The end of days might very well be coming. The omens are everywhere – Donald Trump will soon be ensconced in the White House; celebrities are dropping like flies; Liverpool are top of the Premier League and retailers are accepting price increases – albeit they’d look a bit daft if they didn’t. They’re fighting all the way, of course: Sainsbury’s chief executive Mike Coupe has publicly suggested that suppliers should be taking the currency hit because they are more profitable than the retailers, while Tesco’s Dave Lewis has now waded into the fray with a similar comment, albeit aimed principally at multinational suppliers. Nice try chaps, but somewhat disingenuous; would you have us believe that your buyers are such poor negotiators that they’ve been paying 16% over the odds for product over the past few years? If suppliers genuinely had the leeway to absorb that sort of currency swing, it follows that they must have been coining it in previously. I suspect that applies to very few suppliers in general, and even less to toy companies.
Talking to toy suppliers about potential rises, I know that many are doing their best to mitigate increases, using whatever means they have at their disposal; a product spec change here, a packaging tweak there…even using the dollars they are paid in for FOB and overseas transactions to purchase stock. But there is a limit to what can be achieved with such judicious snipping – and whatever they admit publicly, I’m sure retailers accept that privately. In an ideal world, suppliers would raise prices by 16% (one told me this week that rises varied anywhere from 5 – 20% across his range), but they know the potential pitfalls of following that approach. Hopefully the compromises that are agreed in January will work for all sides of the equation.
Elsewhere, it’s pre-Christmas business as usual; retailers attempting to entice consumers with promotional offers (some more genuine than others), while consumers are shopping around for the best value. Or, in the case of Hatchimals, shopping around to find one. There’s no doubt about this year’s ‘Pimpernel’ winner, and I opened a proverbial can of worms by suggesting in last week’s Blog that it was not sold out and stock would be coming in regularly before Christmas. Several retailers got in touch to query that observation, leading me to double-check the situation with Spin Master. Broadly speaking, I was factually correct; perhaps my use of the word ‘regularly’ was a tad optimistic, but there will be further stock landing in the UK over the coming weeks, with plenty more arriving in January and February. What is undeniable is that whatever stock does make it here, it won’t hang around on shelf for long.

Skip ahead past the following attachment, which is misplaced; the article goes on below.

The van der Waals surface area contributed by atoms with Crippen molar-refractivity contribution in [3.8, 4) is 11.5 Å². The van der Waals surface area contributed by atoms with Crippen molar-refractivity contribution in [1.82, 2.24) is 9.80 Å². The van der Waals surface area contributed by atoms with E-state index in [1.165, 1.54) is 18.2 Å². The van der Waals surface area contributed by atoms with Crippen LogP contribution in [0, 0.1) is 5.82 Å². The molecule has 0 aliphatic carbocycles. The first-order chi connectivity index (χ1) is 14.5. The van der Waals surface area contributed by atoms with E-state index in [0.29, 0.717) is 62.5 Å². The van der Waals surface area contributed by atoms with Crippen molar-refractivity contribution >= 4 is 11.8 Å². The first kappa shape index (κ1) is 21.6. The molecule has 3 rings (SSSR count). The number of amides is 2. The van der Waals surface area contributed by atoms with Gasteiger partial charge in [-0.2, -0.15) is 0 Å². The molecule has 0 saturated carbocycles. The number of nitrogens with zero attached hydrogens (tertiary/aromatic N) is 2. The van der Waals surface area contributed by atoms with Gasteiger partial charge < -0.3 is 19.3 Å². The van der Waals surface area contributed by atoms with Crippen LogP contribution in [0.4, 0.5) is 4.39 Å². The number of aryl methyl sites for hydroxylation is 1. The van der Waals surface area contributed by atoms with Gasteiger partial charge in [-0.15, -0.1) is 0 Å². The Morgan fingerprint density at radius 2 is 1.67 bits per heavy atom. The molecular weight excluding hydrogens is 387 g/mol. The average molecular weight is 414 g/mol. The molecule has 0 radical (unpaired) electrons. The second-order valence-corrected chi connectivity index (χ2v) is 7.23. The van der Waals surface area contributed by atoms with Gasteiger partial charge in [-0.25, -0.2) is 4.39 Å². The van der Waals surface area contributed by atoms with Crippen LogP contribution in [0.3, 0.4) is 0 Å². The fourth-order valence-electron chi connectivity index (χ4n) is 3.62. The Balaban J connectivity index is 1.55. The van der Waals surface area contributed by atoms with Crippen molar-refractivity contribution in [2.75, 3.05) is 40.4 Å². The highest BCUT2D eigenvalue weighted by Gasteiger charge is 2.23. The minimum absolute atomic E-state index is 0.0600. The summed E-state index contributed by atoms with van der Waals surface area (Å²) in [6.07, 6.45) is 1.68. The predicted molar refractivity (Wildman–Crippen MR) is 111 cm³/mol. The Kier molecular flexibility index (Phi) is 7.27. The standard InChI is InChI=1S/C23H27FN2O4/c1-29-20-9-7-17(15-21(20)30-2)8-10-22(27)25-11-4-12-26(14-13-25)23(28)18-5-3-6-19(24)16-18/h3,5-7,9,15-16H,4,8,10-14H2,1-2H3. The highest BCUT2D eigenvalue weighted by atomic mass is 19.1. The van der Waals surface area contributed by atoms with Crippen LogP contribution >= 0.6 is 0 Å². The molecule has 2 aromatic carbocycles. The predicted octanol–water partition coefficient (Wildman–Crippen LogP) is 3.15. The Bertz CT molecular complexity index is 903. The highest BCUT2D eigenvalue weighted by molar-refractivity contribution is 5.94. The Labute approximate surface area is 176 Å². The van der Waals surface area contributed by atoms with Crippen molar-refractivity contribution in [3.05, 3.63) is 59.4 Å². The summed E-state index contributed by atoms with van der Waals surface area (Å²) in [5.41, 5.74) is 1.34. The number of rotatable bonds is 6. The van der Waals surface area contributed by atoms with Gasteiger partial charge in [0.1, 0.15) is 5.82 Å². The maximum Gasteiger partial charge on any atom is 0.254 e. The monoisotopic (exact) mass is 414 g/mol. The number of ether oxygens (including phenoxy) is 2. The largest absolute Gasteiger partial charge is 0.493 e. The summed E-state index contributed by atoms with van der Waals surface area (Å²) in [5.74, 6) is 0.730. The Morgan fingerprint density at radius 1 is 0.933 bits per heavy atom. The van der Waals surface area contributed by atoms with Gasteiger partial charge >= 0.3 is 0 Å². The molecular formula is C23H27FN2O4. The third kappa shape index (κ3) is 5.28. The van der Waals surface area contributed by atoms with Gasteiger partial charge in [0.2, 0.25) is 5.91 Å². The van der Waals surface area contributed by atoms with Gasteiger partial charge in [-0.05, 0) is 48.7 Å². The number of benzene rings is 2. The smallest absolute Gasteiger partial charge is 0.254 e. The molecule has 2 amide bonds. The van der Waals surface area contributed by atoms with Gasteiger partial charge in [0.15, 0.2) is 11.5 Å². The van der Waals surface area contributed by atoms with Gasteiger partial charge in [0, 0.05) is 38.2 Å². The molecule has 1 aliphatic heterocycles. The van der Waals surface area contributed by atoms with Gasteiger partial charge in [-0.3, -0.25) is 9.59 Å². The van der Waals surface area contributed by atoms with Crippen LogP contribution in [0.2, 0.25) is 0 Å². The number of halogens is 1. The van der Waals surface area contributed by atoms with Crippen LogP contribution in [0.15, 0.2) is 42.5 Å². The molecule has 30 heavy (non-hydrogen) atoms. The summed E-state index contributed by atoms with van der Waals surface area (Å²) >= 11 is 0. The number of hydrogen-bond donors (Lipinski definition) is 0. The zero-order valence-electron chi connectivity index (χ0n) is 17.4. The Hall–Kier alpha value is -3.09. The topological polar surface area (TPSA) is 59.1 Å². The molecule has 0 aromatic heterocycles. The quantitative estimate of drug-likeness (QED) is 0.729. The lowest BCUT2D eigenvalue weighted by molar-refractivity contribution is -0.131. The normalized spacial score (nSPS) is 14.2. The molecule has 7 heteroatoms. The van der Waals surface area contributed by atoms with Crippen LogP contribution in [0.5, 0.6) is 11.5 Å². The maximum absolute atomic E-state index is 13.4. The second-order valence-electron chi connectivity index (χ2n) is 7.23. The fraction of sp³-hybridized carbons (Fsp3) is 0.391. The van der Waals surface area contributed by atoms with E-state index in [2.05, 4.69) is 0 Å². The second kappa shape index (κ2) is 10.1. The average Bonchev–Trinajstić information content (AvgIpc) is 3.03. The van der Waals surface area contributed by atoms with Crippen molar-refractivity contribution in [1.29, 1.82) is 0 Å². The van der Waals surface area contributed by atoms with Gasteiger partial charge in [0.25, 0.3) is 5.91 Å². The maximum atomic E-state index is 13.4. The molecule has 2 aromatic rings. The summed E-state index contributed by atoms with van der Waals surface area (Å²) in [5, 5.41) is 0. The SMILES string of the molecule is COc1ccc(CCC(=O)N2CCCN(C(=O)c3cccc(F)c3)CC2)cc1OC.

What is also undeniable is that this shortage is not a cynical marketing ploy by Spin Master. I am reliably informed that they increased their numbers as much as they could before Christmas – it’s just that the level of global demand was simply unprecedented, and there isn’t a single retailer out there who has got anywhere near the level of stock they would want. In the end, who in their right mind would turn away sales of 100-150,000 units of a £60 line as a marketing ploy?
It was disappointing, therefore, to see one of the co-founders of Channel Mum quoted in The Guardian as saying that this sort of thing is “all part of the sales drive.” I’m afraid she couldn’t be more wrong if she tried. Gary Grant had been effusive in his praise of the video parenting site at Dream Toys, but if they genuinely want to forge closer links with the toy community, they might want to think twice before stabbing it in the back in future (especially when they’re completely wide of the mark). In a world where post-truth reporting is on the rise (particularly in the unregulated social media and online arena), we should do our best as a community to make sure that we don’t circulate – or validate – inaccurate perspectives.
On a more positive note, Lego’s new flagship store in Leicester Square opened yesterday, and a mightily impressive retail space it is, as Toy World found out in person ahead of its launch this week. You can read more about some of the outlet’s unique features in our December issue – it’s well worth checking out for anyone interested in the retail sphere. But in case you’re not coming down to London in the foreseeable future, you can get a sneak peek of what it looks like in this video, courtesy of Through The I: